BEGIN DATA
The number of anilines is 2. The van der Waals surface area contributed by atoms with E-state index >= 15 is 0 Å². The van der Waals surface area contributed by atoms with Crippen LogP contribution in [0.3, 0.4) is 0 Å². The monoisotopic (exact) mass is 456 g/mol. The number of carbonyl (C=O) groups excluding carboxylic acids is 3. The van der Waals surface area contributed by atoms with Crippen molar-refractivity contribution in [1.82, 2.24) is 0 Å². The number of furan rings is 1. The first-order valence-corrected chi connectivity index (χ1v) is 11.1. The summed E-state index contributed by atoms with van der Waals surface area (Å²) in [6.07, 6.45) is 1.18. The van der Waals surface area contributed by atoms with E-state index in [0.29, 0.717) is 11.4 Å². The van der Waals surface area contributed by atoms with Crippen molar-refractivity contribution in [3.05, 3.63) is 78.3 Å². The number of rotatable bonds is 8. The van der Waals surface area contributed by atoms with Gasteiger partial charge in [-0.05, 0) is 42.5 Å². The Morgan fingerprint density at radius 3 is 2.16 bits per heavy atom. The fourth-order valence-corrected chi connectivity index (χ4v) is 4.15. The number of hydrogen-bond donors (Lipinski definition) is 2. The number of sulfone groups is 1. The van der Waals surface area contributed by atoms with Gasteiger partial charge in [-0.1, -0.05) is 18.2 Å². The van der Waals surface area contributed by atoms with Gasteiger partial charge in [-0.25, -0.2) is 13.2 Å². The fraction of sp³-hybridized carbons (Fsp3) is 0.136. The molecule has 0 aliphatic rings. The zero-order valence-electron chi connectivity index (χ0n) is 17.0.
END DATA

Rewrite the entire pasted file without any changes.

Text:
The number of anilines is 2. The van der Waals surface area contributed by atoms with E-state index >= 15 is 0 Å². The van der Waals surface area contributed by atoms with Crippen LogP contribution in [0.3, 0.4) is 0 Å². The monoisotopic (exact) mass is 456 g/mol. The number of carbonyl (C=O) groups excluding carboxylic acids is 3. The van der Waals surface area contributed by atoms with Crippen molar-refractivity contribution in [1.82, 2.24) is 0 Å². The number of furan rings is 1. The first-order valence-corrected chi connectivity index (χ1v) is 11.1. The summed E-state index contributed by atoms with van der Waals surface area (Å²) in [6.07, 6.45) is 1.18. The van der Waals surface area contributed by atoms with E-state index in [0.29, 0.717) is 11.4 Å². The van der Waals surface area contributed by atoms with Crippen molar-refractivity contribution in [3.05, 3.63) is 78.3 Å². The number of rotatable bonds is 8. The van der Waals surface area contributed by atoms with Gasteiger partial charge in [-0.05, 0) is 42.5 Å². The Morgan fingerprint density at radius 3 is 2.16 bits per heavy atom. The fourth-order valence-corrected chi connectivity index (χ4v) is 4.15. The number of hydrogen-bond donors (Lipinski definition) is 2. The number of sulfone groups is 1. The van der Waals surface area contributed by atoms with Gasteiger partial charge in [-0.1, -0.05) is 18.2 Å². The van der Waals surface area contributed by atoms with Gasteiger partial charge in [-0.25, -0.2) is 13.2 Å². The fraction of sp³-hybridized carbons (Fsp3) is 0.136. The molecule has 0 aliphatic rings. The zero-order valence-electron chi connectivity index (χ0n) is 17.0.